Our rider came close to his first victory of the season at the end of a brutal 154km stage held around Paris’ suburbs.
Lying to the southwest of France’s capital, the small town of Plaisir hosted the start of the 78th Paris-Nice, but it wasn’t the most pleasant of welcomes, the soaking rain, cold temperatures and strong crosswinds changing the nature of the race, which was heavily impacted by the conditions. The lurking danger of echelons prompted several teams, including ours, to hit the front of the peloton early and chew into the escapees’ advantage, and at the same time, split the bunch into smaller groups.
The race came back together ahead of Côte de Neauphle-le-Chateau, which gave the riders a preview of what was to come in the business end of the stage, but it was only a short lull in proceedings, the bunch exploding again as soon as they entered the open roads of the Yvelines department. The peloton was blown to pieces with 50 kilometers to go and several groups got scattered all over the road. Julian Alaphilippe, Kasper Asgreen and Zdenek Stybar were among the 16 men to book a place in the front, and it was from there, on the short rise to the day’s first intermediate sprint, that Alaphilippe got out of the saddle and took Tiesj Benoot (Team Sunweb) with him for company, in an instant opening a decent gap over the chasers.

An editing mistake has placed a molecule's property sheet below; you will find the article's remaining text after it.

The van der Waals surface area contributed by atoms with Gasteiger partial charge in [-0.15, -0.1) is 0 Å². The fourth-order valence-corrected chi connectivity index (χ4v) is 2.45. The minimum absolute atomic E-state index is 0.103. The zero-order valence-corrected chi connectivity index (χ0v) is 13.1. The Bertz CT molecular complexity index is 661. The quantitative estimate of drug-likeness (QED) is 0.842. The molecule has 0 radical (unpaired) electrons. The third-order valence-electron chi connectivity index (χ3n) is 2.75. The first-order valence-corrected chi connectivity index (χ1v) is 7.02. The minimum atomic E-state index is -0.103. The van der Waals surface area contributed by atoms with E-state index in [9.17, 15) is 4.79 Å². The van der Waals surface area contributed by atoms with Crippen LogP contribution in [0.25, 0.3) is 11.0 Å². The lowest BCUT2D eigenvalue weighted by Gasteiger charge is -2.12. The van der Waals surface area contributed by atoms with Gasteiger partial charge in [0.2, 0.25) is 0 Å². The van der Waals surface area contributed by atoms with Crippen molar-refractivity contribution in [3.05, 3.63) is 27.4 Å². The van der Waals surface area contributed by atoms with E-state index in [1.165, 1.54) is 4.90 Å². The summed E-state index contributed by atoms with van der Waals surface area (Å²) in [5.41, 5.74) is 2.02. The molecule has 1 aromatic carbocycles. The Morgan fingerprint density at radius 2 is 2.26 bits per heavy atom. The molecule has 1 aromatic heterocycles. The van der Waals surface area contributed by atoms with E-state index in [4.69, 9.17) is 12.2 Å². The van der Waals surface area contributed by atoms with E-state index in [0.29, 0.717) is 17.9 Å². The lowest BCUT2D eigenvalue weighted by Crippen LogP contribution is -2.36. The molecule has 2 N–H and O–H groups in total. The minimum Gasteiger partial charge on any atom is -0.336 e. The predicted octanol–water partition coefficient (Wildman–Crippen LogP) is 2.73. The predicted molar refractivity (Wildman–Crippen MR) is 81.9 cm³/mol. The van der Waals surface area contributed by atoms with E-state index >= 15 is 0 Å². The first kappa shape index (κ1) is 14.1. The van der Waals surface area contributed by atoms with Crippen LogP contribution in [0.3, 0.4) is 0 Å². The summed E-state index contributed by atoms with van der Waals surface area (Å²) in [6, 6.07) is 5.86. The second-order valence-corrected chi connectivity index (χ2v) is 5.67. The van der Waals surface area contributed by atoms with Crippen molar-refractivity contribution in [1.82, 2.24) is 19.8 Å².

It was a tall order for the duo to stay at the front on the undulating terrain, but the two continued to soldier on nevertheless, braving the rain and extending their advantage to 45 seconds, before the peloton got organised behind and turned on the gas. On the partly cobbled climb of Côte de Neauphle-le-Chateau, the margin of the leaders began to tumble and despite several accelerations of Julian, they got caught by two chasers some three kilometers from the finish.
Struggling with the cold, Alaphilippe still had enough left to shut down two dangerous late attacks and make sure it will be a four-up sprint in Plaisir, but this admirable effort finally took its toll in the last 500 meters and he couldn’t contest the victory, which went to Maximilian Schachmann (Bora-hansgrohe). Fourth on the line after this tough and energy-sapping stage 1 and with six bonus seconds in the bag as a result of the two intermediate sprints which he won, the 27-year-old Deceuninck – Quick-Step rider saw the glass half full at the end.
“My attack wasn’t planned, our only plan at the beginning of the day was to remain focus and at the front, as we knew the crosswinds could wreak havoc, which they did. When the peloton exploded, I found myself in a very good position together with Kasper and Zdenek, and then I just went for the bonus seconds and once I opened a gap, I kept going. I worked well together with Tiesj, it’s a pity he stopped collaborating on the last climb and the others joined us. For my part, I wanted to give my best until the finish, but it was really difficult with the cold. Still, I am not disappointed, but quite happy, because this stage showed that I have good legs and I’m gradually improving my form”, said Alaphilippe, who lies just seven seconds off the overall lead.
Photo credit: ©Luc Claessen / Getty Images